Only a few days ago, ICEF Monitor reported that New Zealand has entered a working holiday scheme with Vietnam. Now it appears Australia is also enhancing its work and holiday visa plan, with news announced today that they will form an arrangement with Greece. It’s a welcome piece of good news for two countries that have seen their share of hardship these past few years. Our article below also makes note of Australia’s backpacker industry, which some say is facing its biggest crisis in history. For a country that has always been known as a leader in the youth travel industry, the news has many people on high alert as Australia heads into its spring season.
Work and holiday visa talks with Greece
The Australian Government will begin negotiations with Greece about establishing a reciprocal work and holiday visa arrangement, the Minister for Immigration and Citizenship, Chris Bowen MP, announced today.
Mr Bowen said Australia and Greece shared a strong and rich relationship based on firm community ties: “A work and holiday arrangement recognises the strength of these connections and will further enhance our cultural links between the two countries.”
The arrangement – said to be “a significant step” – would allow young Greeks and Australians aged 18 to 30 years old to enjoy an extended holiday in the guest country.
Participants would be able to stay for up to 12 months and engage in short term work and study during that time. The programme would have an annual cap on visa numbers.
“Negotiating a work and holiday arrangement, which must be reciprocal and agreeable to both governments, can take time to finalise and implement,” Mr Bowen said.
“While we recognise the level of enthusiasm by both Greeks and Australians around a successful outcome, we must ensure all key stakeholders are consulted and the necessary administrative arrangements are in place.”
Argentina was the latest country to enter a reciprocal work and holiday visa arrangement with Australia, joining a number of other countries, including Bangladesh, Chile, Indonesia, Malaysia, Papua New Guinea, Thailand, Turkey and the United States.
Australia’s backpacker industry in crisis
The good news regarding the working holiday scheme comes hot on the heels of an article in The Australian that the country’s backpacker tourism industry is facing the biggest crisis in its history, with many tour operators struggling to survive following big falls in young travellers.
The number of people staying in hostels has fallen by nearly 7% over the past two years, down from 593,000 per year in March 2010.
The numbers of international backpackers staying in hostels were down in every state in the year ending March 2012, Tourism Research Australia figures show.
There was a 20% fall in backpackers from the UK – Australia’s largest source market – since 2010.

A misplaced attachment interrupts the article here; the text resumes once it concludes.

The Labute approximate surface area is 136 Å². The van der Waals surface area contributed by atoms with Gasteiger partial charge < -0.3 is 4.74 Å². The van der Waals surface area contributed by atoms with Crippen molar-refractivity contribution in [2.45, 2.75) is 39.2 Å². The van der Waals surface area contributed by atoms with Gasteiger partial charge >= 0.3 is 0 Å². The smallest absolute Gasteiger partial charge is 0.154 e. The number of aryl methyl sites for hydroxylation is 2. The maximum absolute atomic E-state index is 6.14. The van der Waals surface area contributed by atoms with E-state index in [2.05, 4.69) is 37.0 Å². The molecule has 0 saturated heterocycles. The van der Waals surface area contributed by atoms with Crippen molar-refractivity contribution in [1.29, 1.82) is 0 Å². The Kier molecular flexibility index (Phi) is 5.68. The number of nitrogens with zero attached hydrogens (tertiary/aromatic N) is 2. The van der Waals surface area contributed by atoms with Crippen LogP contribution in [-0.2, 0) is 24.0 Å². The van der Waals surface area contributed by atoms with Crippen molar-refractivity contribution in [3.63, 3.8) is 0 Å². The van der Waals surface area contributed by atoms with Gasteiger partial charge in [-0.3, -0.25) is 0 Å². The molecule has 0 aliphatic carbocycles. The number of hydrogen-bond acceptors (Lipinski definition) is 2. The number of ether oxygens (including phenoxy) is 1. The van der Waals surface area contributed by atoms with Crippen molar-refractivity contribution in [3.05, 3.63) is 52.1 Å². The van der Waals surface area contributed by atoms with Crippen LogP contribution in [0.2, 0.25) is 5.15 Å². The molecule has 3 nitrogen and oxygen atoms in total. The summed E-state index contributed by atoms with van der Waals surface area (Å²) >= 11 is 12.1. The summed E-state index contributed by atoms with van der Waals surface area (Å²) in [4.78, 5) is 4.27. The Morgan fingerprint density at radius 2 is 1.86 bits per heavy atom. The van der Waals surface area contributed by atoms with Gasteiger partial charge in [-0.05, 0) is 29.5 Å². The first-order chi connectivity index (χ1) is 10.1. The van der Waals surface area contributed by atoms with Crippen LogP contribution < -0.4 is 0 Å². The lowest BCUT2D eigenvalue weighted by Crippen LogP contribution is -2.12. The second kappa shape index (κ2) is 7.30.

Tour operators blamed the strong Australian dollar, global economic uncertainty and increased competition from cheap Asian destinations for the fall. Australia’s unpredictable weather and tight regulations were also contributing factors, while miners were taking up beds in some areas and pushing up prices.
Terry Ramsay, from Red Earth Safaris in Western Australia, said the number of companies operating on the Perth to Exmouth route had fallen from nine to three over the past five years and others were amalgamating.
“Tour companies are dying – we are 40% down over the last three years as there have been less and less arrivals into the country,” he said.
Brendan McKenna, from Base Backpackers, said this year was extremely tough: “Sydney is very quiet,” he said. “If Sydney is empty it is very worrying.
“The industry feels overlooked. Backpackers can be viewed badly but they spend a lot of money. The youth market did help pull Australia through the GFC.”
Backpacker Youth Tourism Council chairman Peter Ovenden said the industry was facing its most challenging time in 20 years. But he said it could pull through with new, innovative tours and more marketing help from state governments.
“The exchange rate is pegged against the industry but small operators are very entrepreneurial and we hope they will tap into new countries for business,” said Ovendon.
Tourism Australia managing director Andrew McEvoy said backpackers were a very important part of the country’s visitor mix.
“These people tend to stay for long periods, which is great in terms of the tourism dollars they spend here,” he said.
“Importantly, today’s backpackers are often tomorrow’s high rollers, coming back to Australia down the track, often with their families, so it is critical that we work hard now to deliver the best of first impressions.”
A few quick facts from Tourism Research Australia (figures from March 2011- March 2012) about backpackers include:
- Backpackers spend an average AUS$5578 on a trip to Australia;
- Contribute AUS$3 billion to the economy each year;
- Spent AUS$71 per night on average;
- Stay 78 nights in Australia on average.
Read more news on Australia here.